Now, the important part. Maine coons are generally healthy cats, however, they are prone to some breed-specific diseases. 

Here are the most important ones you need to know about. Most of them are hereditary and can be screened out by genetic testing. 

Hypertrophic cardiomyopathy (HCM): 

It’s a heart condition when the heart walls become so thick they can’t contract normally. The disease causes enlargement of the heart and can lead to heart failure or sudden death. 

Studies have shown that in most Maine coons the disease is hereditary, caused by a genetic mutation. Nowadays there are genetic tests for breeders to detect HCM, and positive animals should be removed from the breeding program.

However, even a negative HCM genetic test can’t guarantee 100% that future animals will not develop the disease. Some studies suggest that 1/3 of cats that undergo genetic testing will still contract the disease.

Hip dysplasia:

Hip dysplasia is the abnormal formation of the hip joint, a condition that occurs in ca 20% of Main coon cats. It can range from mild to severe painful lameness.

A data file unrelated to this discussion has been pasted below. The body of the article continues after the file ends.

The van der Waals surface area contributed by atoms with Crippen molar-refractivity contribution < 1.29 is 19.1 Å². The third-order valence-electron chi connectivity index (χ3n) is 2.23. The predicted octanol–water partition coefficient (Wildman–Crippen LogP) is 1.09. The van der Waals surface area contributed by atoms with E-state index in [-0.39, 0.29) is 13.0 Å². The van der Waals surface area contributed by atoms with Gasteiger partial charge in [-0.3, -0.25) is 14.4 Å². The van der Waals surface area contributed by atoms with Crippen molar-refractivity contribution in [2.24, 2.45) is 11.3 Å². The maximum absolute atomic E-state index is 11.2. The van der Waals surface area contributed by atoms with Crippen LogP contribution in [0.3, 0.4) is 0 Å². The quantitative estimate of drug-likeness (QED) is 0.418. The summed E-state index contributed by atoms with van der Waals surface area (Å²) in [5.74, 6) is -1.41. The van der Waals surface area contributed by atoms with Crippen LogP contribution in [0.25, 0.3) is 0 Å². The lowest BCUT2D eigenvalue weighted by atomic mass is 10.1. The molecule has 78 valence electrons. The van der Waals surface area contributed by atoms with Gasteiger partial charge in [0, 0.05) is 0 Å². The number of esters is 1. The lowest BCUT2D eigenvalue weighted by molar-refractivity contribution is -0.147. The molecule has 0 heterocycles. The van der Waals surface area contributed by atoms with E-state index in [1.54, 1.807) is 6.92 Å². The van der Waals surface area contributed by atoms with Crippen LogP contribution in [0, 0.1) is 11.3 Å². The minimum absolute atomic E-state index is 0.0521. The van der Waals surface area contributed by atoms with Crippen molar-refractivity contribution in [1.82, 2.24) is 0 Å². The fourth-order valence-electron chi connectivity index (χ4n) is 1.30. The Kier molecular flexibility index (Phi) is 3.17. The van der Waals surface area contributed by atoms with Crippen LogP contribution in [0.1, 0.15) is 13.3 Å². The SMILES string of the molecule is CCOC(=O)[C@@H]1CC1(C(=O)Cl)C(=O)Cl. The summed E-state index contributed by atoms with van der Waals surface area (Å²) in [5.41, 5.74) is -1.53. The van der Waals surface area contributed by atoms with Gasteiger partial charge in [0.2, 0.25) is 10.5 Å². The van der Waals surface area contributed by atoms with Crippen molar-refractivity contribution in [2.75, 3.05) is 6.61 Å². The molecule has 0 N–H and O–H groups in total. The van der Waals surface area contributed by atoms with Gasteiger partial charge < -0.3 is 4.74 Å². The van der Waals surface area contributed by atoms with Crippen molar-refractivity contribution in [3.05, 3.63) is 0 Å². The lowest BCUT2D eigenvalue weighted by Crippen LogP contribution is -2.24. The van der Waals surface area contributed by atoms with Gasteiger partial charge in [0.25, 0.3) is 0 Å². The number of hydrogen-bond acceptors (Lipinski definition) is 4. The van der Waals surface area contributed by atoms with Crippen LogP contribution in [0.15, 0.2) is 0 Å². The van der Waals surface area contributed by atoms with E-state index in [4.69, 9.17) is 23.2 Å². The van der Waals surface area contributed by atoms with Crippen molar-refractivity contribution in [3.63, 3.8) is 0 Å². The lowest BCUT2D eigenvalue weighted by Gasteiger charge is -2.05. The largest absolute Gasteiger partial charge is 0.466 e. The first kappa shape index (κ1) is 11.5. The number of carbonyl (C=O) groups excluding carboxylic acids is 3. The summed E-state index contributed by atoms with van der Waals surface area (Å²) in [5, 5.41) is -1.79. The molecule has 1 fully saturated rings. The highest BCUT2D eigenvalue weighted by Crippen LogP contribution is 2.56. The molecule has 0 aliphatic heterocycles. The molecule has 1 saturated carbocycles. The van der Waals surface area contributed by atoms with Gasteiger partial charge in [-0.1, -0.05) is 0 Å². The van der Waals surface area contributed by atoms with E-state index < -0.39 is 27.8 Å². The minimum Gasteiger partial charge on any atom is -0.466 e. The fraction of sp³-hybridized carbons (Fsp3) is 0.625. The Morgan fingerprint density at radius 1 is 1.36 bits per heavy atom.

The early signs are often hard to spot since cats are very good at masking pain.

The treatment depends on the severity of the condition – from medication, acupuncture, laser therapy, or physiotherapy to surgical intervention.

A good breeder will have his cats evaluated by a veterinary orthopedist. If you want to buy a Maine coon kitten, let the breeder show you proof that the parents have their hips rated as fair, good, or excellent.

Spinal muscular atrophy (SMA):

Another hereditary disease of Maine coon cats is spinal muscular atrophy (SMA). It affects the neurons in the spine that activate the skeletal muscles of limbs and the trunk. It leads to muscle weakness and degeneration.

Cats suffering from SMA will get wobbly, have problems jumping, and have abnormal postures.

The only positive is that the disease is not painful and usually not fatal. However, currently, there is no way to stop the progression.